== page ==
Common Ground’s 2017 Environmental Leader in Residence Hiram Rivera Lifts Student Voices

By Hiram Rivera
2017 Environmental Leader in Residence

Editor’s note: Each spring, Common Ground invites a person whose work we value and respect deeply to spend a week as our Environmental Leader in Residence. You can learn about past Leaders in Residence Akiima Price and Leah Penniman in previous blog posts.  In 2017 — after a process of requesting nominations, holding a vote among all students and staff, and interviewing finalists — Common Ground selected Hiram Rivera as our 2017 Leader in Residence. We are so grateful for all that Hiram shared and contributed — including this reflection.

“We shall not cease from exploration
And the end of all our exploring
Will be to arrive where we started
 And know the place for the first time.

– T. S. Eliot

I first stepped onto Common Ground back in 2004 as a Public Ally, an AmeriCorps fellow, tasked with mentoring Seniors through their Senior Projects. Never having heard of the school, I was blown away at that fact there was a farm in the city of New Haven and that there was a school where students were learning how to care for animals, write essays, master algebra and raise food. To be honest, at the time, I thought it was weird. “Hippie sh*t,” was what ran through my mind.

My Ally placement was with an organization, Youth Rights Media, training local high school students how to produce video documentaries about the pressing issues impacting their lives, and then running policy campaigns to win solutions to the problems they were highlighting. We tackled issues of youth incarceration, Zero Tolerance policies in schools, the School To Prison Pipeline, and the root causes of inter-neighborhood violence in New Haven. I learned a great deal and few years later found myself working in students in New York City tackling the issue of Education Reform. For over 13 years I have worked as a Youth Organizer, inside of schools and communities training and developing high school students — from New Haven, to New York, to Philadelphia where I am ending my 5 ½ year tenure as Executive Director of the Philadelphia Student Union — to be change agents who’ve won policy victories at the local, state, and national levels.

Being selected to be Common Ground’s Environmental Leader in Residence for 2017 was a honor for me. I was selected by members of the school’s community and most importantly, by its students. It wasn’t until I stood before a gym full of students and staff at the POWER Assembly that it dawned on me. My youth organizing career would come to a symbolic end, at the school where it began.  Home. I quickly went through a brief history of myself and my work, shared stories of my own struggles as a high school student confronting overt racism and low expectations, a disliking for school and poor choices I made as a result of not having the voice or words to articulate what I needed and what was impacting me. I kept it to a little under 10 minutes as I had promised the two youth facilitators with whom I had met with the day before to plan how they were going to engage their peers in a heavy discussion around how they were going to collectively build the school culture they wanted and needed at Common Ground…in about 15 minutes.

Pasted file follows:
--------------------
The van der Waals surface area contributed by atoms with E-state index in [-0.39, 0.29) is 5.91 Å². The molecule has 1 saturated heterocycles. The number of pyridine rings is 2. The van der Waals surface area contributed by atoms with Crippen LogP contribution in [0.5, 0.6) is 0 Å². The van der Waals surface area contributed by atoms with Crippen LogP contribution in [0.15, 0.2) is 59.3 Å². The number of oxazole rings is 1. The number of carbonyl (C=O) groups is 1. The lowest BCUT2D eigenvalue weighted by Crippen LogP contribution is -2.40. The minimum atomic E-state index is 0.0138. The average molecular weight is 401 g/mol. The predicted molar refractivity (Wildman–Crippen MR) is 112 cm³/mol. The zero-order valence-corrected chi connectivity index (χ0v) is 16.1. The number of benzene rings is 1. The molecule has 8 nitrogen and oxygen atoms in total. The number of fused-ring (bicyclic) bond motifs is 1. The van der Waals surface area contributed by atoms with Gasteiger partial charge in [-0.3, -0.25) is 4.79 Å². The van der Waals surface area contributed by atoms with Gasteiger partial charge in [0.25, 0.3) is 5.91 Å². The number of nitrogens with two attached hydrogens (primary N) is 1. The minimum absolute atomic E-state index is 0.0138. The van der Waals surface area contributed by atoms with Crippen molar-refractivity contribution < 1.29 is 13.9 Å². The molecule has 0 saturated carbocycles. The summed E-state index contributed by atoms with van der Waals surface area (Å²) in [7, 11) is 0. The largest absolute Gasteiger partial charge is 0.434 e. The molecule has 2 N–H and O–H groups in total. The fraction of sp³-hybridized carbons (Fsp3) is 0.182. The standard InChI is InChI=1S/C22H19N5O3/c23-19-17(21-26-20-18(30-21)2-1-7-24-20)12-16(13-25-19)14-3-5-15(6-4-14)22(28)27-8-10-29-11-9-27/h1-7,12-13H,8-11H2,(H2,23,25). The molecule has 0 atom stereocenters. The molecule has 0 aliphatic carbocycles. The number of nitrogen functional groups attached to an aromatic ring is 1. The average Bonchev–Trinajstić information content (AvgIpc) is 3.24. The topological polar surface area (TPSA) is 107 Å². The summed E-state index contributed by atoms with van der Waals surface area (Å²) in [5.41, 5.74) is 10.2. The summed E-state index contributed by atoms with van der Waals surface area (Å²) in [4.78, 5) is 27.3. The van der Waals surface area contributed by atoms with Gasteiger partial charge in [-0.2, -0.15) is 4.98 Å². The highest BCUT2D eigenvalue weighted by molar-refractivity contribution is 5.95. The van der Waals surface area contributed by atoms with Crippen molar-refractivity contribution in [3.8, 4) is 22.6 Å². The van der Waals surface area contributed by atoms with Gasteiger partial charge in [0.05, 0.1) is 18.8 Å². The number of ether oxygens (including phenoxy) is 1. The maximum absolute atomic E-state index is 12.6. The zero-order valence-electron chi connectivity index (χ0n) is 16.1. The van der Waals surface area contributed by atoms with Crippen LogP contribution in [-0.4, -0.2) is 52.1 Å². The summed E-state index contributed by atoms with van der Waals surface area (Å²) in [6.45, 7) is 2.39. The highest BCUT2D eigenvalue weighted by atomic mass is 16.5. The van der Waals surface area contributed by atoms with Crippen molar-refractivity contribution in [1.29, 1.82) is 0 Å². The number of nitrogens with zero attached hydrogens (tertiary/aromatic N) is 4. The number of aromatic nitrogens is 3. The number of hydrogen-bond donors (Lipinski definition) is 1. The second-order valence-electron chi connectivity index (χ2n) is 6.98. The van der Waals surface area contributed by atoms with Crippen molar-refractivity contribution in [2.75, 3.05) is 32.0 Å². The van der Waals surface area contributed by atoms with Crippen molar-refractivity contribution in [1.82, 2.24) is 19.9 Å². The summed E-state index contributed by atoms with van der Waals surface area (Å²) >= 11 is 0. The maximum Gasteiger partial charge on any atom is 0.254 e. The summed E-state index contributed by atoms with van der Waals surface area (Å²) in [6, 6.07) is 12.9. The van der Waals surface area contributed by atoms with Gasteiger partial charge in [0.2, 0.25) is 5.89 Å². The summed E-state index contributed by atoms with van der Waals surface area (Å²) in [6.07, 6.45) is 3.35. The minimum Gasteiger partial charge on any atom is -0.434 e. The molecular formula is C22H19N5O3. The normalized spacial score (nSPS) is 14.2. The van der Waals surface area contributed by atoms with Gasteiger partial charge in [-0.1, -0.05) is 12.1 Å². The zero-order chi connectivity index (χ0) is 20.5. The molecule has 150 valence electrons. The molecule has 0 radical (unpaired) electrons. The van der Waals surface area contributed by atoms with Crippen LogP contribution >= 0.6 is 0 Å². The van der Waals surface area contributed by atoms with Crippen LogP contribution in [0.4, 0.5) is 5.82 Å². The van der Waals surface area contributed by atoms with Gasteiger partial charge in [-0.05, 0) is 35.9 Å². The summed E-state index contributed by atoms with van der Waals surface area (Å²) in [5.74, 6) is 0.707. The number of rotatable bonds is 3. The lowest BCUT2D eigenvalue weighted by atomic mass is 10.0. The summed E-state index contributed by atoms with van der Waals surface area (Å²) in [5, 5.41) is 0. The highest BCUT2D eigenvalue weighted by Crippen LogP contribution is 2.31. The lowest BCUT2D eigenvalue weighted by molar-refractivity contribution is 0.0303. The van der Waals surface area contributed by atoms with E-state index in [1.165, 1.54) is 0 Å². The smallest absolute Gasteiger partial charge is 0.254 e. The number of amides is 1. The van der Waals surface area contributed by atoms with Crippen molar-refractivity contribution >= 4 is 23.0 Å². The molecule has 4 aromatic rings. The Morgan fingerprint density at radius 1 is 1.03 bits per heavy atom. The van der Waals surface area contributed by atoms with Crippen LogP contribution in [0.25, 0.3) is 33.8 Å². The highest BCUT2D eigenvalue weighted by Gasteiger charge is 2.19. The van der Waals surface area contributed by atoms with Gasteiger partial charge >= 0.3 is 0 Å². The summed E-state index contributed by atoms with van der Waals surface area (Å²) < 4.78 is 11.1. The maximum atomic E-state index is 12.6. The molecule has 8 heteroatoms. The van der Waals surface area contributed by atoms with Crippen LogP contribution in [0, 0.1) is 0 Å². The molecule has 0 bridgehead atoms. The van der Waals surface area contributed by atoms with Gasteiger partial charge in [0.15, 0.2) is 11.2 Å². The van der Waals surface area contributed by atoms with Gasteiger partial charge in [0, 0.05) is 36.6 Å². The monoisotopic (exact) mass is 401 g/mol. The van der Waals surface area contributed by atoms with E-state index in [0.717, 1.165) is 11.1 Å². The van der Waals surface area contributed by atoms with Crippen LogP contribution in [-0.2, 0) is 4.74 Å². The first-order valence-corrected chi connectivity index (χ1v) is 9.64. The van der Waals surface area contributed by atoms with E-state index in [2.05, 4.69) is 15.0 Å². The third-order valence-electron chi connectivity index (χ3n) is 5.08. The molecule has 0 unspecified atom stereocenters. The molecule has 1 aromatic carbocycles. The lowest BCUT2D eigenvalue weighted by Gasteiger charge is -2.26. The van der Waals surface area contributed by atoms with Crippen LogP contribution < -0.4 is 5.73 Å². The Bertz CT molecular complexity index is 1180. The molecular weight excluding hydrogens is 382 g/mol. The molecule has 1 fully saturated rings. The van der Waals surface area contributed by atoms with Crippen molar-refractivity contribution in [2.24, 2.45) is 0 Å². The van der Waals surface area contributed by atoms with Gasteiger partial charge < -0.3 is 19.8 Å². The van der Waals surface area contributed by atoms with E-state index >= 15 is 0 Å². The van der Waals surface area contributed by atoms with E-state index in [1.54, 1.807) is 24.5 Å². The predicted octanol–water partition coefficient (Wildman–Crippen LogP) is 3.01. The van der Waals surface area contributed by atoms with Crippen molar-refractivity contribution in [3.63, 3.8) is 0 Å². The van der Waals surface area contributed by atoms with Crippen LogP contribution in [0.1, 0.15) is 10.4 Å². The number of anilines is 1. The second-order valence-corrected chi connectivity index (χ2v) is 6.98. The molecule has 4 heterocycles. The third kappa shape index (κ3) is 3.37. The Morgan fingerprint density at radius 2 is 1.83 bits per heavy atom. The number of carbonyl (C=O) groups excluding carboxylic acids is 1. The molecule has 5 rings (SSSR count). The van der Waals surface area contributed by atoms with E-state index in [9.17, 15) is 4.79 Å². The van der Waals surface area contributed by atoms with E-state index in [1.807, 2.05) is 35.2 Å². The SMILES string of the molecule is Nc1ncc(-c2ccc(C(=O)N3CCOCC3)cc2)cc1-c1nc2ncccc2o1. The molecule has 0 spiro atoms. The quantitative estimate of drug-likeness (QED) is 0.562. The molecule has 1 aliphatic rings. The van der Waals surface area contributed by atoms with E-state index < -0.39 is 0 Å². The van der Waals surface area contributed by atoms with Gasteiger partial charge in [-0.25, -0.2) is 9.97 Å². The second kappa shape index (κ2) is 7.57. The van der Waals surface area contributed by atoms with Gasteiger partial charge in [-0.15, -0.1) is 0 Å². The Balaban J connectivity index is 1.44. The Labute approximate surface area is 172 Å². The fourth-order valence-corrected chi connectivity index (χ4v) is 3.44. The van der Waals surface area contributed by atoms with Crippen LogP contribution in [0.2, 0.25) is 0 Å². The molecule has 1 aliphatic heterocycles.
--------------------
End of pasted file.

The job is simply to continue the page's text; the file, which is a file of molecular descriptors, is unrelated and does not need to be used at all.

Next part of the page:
Common Ground is, as it was in 2004, a unique place. It is small and personable. The school has grown with its new artistically designed building and larger school population. The grounds are an incredible sight to see with the farm, trails, animals, and outdoor classrooms in the woods.

My task was to help increase Student Voice, support staff in developing the capacity to support the students in expressing their voice, and pass on organizing skills that could be used in bringing more students into existing work of creating a school culture that embodied those things. All of this to be done in 5 days. Needless to say, I was missing the laid-back “hippie” narrative I created back in 2004.

The role of an organizer is to create the space for ordinary people to take courageous action.

– Jose La Luz

For the week I was there I had the honor working closely with three students in particular. Three young men who were a part of my selection committee and interview process, and how had stepped up and volunteered to play major roles in what was going to be a whirlwind of meetings, discussions, lectures and debriefs. Together, we came up with a plan to create space for every student grades 9-11, to offer their challenges, solutions, hopes, and appreciations for Common Ground.